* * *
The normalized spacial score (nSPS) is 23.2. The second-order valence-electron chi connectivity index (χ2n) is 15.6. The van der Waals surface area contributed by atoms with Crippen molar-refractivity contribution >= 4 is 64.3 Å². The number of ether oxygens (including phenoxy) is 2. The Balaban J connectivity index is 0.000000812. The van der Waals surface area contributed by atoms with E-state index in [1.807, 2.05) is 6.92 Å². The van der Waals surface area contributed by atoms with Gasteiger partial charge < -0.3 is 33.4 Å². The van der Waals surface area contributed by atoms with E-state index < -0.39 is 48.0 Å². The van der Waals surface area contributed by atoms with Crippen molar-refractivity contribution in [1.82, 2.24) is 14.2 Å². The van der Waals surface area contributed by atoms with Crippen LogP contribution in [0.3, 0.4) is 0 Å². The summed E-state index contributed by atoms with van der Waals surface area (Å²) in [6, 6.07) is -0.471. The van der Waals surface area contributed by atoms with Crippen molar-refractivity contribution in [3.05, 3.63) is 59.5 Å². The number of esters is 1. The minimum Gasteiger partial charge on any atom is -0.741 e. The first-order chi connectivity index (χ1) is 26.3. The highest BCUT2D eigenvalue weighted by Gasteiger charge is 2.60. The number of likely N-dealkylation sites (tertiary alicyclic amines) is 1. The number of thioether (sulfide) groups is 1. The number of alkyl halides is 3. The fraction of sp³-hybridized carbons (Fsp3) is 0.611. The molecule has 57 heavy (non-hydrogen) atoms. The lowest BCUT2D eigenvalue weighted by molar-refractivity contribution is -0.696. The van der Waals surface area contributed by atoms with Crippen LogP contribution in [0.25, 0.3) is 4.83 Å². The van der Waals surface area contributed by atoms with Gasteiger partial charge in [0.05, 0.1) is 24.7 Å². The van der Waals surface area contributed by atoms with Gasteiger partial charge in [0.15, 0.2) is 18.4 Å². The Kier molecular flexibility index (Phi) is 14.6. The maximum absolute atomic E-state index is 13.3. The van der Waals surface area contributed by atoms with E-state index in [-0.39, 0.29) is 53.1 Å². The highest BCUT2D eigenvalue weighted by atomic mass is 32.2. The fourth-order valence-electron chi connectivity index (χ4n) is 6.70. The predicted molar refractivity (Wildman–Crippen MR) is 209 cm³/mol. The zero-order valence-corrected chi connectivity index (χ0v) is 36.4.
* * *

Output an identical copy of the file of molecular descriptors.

The normalized spacial score (nSPS) is 23.2. The second-order valence-electron chi connectivity index (χ2n) is 15.6. The van der Waals surface area contributed by atoms with Crippen molar-refractivity contribution >= 4 is 64.3 Å². The number of ether oxygens (including phenoxy) is 2. The Balaban J connectivity index is 0.000000812. The van der Waals surface area contributed by atoms with E-state index in [1.807, 2.05) is 6.92 Å². The van der Waals surface area contributed by atoms with Gasteiger partial charge < -0.3 is 33.4 Å². The van der Waals surface area contributed by atoms with E-state index < -0.39 is 48.0 Å². The van der Waals surface area contributed by atoms with Crippen molar-refractivity contribution in [1.82, 2.24) is 14.2 Å². The van der Waals surface area contributed by atoms with Crippen LogP contribution in [0.3, 0.4) is 0 Å². The summed E-state index contributed by atoms with van der Waals surface area (Å²) in [6, 6.07) is -0.471. The van der Waals surface area contributed by atoms with Crippen molar-refractivity contribution in [3.05, 3.63) is 59.5 Å². The number of esters is 1. The minimum Gasteiger partial charge on any atom is -0.741 e. The first-order chi connectivity index (χ1) is 26.3. The highest BCUT2D eigenvalue weighted by Gasteiger charge is 2.60. The number of likely N-dealkylation sites (tertiary alicyclic amines) is 1. The number of thioether (sulfide) groups is 1. The number of alkyl halides is 3. The fraction of sp³-hybridized carbons (Fsp3) is 0.611. The molecule has 57 heavy (non-hydrogen) atoms. The lowest BCUT2D eigenvalue weighted by molar-refractivity contribution is -0.696. The van der Waals surface area contributed by atoms with Crippen LogP contribution in [0.25, 0.3) is 4.83 Å². The van der Waals surface area contributed by atoms with Gasteiger partial charge in [0.05, 0.1) is 24.7 Å². The van der Waals surface area contributed by atoms with Gasteiger partial charge in [0.15, 0.2) is 18.4 Å². The Kier molecular flexibility index (Phi) is 14.6. The maximum absolute atomic E-state index is 13.3. The van der Waals surface area contributed by atoms with E-state index in [-0.39, 0.29) is 53.1 Å². The highest BCUT2D eigenvalue weighted by atomic mass is 32.2. The fourth-order valence-electron chi connectivity index (χ4n) is 6.70. The predicted molar refractivity (Wildman–Crippen MR) is 209 cm³/mol. The zero-order valence-corrected chi connectivity index (χ0v) is 36.4.